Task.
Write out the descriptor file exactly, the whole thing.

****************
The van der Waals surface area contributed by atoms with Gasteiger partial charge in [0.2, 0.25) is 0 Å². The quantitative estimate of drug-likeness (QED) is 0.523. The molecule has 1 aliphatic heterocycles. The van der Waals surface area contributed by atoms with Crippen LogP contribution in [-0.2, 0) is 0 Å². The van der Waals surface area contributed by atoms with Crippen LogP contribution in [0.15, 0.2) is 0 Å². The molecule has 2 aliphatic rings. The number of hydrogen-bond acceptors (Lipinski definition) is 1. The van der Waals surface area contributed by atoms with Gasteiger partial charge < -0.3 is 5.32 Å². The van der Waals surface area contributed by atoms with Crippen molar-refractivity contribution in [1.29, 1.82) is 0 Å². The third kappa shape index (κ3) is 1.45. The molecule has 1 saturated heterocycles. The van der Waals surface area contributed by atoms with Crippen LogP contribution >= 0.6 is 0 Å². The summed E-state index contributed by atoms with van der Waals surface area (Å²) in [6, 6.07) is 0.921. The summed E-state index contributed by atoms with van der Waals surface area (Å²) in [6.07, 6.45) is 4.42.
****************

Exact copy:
The van der Waals surface area contributed by atoms with Gasteiger partial charge in [0.2, 0.25) is 0 Å². The quantitative estimate of drug-likeness (QED) is 0.523. The molecule has 1 aliphatic heterocycles. The van der Waals surface area contributed by atoms with Crippen LogP contribution in [-0.2, 0) is 0 Å². The van der Waals surface area contributed by atoms with Crippen LogP contribution in [0.15, 0.2) is 0 Å². The molecule has 2 aliphatic rings. The number of hydrogen-bond acceptors (Lipinski definition) is 1. The van der Waals surface area contributed by atoms with Gasteiger partial charge < -0.3 is 5.32 Å². The van der Waals surface area contributed by atoms with Crippen molar-refractivity contribution in [1.29, 1.82) is 0 Å². The third kappa shape index (κ3) is 1.45. The molecule has 1 saturated heterocycles. The van der Waals surface area contributed by atoms with Crippen LogP contribution >= 0.6 is 0 Å². The summed E-state index contributed by atoms with van der Waals surface area (Å²) in [6, 6.07) is 0.921. The summed E-state index contributed by atoms with van der Waals surface area (Å²) in [6.07, 6.45) is 4.42.